Senior Member adorshki's Avatar
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    Quote Originally Posted by dreadnut View Post
    For my high gloss nitro finishes, I use Virtuoso cleaner and polish. I'm not sure if they are recommended for hand-rubbed finishes.
    THAT's the name I couldn't remember.
    I'm sure the cleaner would be safe for the finish but the polish probably wouldn't be needed.
    I suspect it's not a simple "cleaning" fix, though.
    Al
    "Time May Change the Technique of Music But Never Its Mission " - Rachmaninoff
    My 1st Guild: '96 Westerly D25NT "Hally" (10-31-96 stamped on heelblock)
    #2: '01 Westerly F65ce "Blondie"
    #3: '03 Corona D40e Richie Havens "Richie"
    All bought new!

  5. #5
    If the hazing/cloudiness is near the neck joint, it may have been from the steam used while resetting the neck. If so, it may go away by itself over time as the water in the steam evaporates; this makes the assumption that the steam did not heat damage the finish.. If the cloudiness is further away, it could be anything.

    The standard for gloss nitro polish is Heguiar's #2, followed by Meguiars's #9. You can find them at auto parts stores, pretty much around the world. Your satin finished guitar should probably not have Meguiar's #2 used, as it will polish the area to a glossy finish. You may want to try #9 by itself, it may be all that is needed. As I said above, it may be best to wait a while to see if the finish improves on its own first, then look at a cleaner.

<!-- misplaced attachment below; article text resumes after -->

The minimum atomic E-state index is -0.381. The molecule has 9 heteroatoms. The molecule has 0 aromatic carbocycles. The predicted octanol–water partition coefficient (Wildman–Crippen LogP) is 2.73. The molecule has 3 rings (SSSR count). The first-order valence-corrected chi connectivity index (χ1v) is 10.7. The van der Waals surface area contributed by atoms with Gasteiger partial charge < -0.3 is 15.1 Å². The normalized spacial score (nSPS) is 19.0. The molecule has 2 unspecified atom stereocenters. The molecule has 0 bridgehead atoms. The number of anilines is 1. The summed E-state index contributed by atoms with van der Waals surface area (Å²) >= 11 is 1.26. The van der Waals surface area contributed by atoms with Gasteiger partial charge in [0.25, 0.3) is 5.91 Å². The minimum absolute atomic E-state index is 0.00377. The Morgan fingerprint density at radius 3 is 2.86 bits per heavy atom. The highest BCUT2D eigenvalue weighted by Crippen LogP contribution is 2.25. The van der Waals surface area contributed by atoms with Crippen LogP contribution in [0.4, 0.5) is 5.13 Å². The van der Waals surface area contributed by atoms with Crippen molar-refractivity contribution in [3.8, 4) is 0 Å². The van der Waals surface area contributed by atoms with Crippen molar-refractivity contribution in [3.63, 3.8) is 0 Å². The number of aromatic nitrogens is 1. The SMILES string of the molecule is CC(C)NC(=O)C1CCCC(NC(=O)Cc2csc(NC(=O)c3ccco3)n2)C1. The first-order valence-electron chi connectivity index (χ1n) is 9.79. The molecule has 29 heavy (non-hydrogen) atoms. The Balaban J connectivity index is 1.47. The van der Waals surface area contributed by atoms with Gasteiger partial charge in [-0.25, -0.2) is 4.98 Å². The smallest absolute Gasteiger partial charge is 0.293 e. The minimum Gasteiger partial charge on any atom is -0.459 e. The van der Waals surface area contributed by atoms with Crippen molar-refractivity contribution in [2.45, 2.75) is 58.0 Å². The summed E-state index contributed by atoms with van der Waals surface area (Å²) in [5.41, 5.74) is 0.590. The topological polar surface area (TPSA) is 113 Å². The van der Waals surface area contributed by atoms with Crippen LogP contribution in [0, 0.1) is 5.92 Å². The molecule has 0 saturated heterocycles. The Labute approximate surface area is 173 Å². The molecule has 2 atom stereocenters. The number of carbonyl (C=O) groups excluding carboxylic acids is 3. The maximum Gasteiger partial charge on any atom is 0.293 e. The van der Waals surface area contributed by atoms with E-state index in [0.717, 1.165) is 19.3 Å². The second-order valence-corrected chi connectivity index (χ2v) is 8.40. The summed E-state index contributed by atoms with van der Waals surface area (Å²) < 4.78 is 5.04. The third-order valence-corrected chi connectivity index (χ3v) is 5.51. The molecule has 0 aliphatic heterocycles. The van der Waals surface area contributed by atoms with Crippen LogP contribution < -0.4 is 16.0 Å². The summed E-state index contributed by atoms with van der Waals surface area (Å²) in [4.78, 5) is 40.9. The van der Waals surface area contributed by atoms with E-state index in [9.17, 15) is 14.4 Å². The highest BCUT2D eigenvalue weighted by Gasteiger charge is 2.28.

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  6. #6
    Senior Member davismanLV's Avatar
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    Since the guitar is new to you, I agree with the "wait and see" philosophy. If whatever was causing the haze (usually moisture of some sort) is no longer doing it with your ownership, it may just slowly clear up. Wear long sleeve shirts when you play and see what happens over time.
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  7. #7
    Senior Member adorshki's Avatar
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    Quote Originally Posted by davismanLV View Post
    Since the guitar is new to you, I agree with the "wait and see" philosophy. If whatever was causing the haze (usually moisture of some sort) is no longer doing it with your ownership, it may just slowly clear up. Wear long sleeve shirts when you play and see what happens over time.
    Example of "how long":
    I had a sweat damage spot on top of my D25, first noticed it during a cleaning/polish session and the area felt a little sticky and on closer inspection realized it was a little cloudy.
    Putting 2 and 2 together because of where it was, right where I rest my forearm on the bass bout while playing, I realized it must be from sweat since I played outside in the sun a lot.
    I kept my fingers crossed and left it alone for at least a couple of months and probably even closer to 4, and used the time to get better acquainted with my D40.
    I'd check on it a every couple of weeks and finally after that period of time it hardened up again but there's still a faint cloudiness and lack of gloss in that area if you look at just the right angle.